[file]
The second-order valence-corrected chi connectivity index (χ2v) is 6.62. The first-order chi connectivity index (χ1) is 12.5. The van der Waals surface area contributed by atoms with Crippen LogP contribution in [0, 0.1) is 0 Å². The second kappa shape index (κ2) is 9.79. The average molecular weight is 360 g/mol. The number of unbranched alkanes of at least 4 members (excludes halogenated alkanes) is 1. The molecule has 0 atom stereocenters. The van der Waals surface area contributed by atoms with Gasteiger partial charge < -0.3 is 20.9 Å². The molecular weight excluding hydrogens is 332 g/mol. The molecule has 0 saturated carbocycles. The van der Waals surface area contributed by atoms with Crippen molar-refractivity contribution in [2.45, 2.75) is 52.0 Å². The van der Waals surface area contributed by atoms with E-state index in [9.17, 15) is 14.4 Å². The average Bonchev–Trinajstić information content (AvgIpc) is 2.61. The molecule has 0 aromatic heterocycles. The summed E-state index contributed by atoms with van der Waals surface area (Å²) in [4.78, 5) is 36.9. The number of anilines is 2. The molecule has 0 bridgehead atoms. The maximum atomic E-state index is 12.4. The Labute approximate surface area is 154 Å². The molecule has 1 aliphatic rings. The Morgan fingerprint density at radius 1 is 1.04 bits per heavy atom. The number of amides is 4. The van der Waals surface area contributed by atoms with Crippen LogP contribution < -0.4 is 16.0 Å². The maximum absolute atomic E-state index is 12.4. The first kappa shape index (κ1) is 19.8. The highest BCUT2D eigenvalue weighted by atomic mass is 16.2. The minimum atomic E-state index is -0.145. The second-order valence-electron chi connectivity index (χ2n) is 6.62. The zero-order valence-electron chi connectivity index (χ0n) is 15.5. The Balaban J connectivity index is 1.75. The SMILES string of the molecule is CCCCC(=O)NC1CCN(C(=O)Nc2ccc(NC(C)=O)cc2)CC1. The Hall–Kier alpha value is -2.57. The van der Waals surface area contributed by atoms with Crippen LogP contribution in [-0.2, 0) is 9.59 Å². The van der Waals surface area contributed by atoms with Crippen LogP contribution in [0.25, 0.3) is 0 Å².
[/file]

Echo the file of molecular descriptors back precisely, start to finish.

The second-order valence-corrected chi connectivity index (χ2v) is 6.62. The first-order chi connectivity index (χ1) is 12.5. The van der Waals surface area contributed by atoms with Crippen LogP contribution in [0, 0.1) is 0 Å². The second kappa shape index (κ2) is 9.79. The average molecular weight is 360 g/mol. The number of unbranched alkanes of at least 4 members (excludes halogenated alkanes) is 1. The molecule has 0 atom stereocenters. The van der Waals surface area contributed by atoms with Gasteiger partial charge < -0.3 is 20.9 Å². The molecular weight excluding hydrogens is 332 g/mol. The molecule has 0 saturated carbocycles. The van der Waals surface area contributed by atoms with Crippen molar-refractivity contribution in [2.45, 2.75) is 52.0 Å². The van der Waals surface area contributed by atoms with E-state index in [9.17, 15) is 14.4 Å². The average Bonchev–Trinajstić information content (AvgIpc) is 2.61. The molecule has 0 aromatic heterocycles. The summed E-state index contributed by atoms with van der Waals surface area (Å²) in [4.78, 5) is 36.9. The number of anilines is 2. The molecule has 0 bridgehead atoms. The maximum atomic E-state index is 12.4. The Labute approximate surface area is 154 Å². The molecule has 1 aliphatic rings. The Morgan fingerprint density at radius 1 is 1.04 bits per heavy atom. The number of amides is 4. The van der Waals surface area contributed by atoms with Crippen LogP contribution < -0.4 is 16.0 Å². The maximum absolute atomic E-state index is 12.4. The first kappa shape index (κ1) is 19.8. The highest BCUT2D eigenvalue weighted by atomic mass is 16.2. The minimum atomic E-state index is -0.145. The second-order valence-electron chi connectivity index (χ2n) is 6.62. The zero-order valence-electron chi connectivity index (χ0n) is 15.5. The Balaban J connectivity index is 1.75. The SMILES string of the molecule is CCCCC(=O)NC1CCN(C(=O)Nc2ccc(NC(C)=O)cc2)CC1. The Hall–Kier alpha value is -2.57. The van der Waals surface area contributed by atoms with Crippen LogP contribution in [-0.2, 0) is 9.59 Å². The van der Waals surface area contributed by atoms with Crippen LogP contribution in [0.25, 0.3) is 0 Å².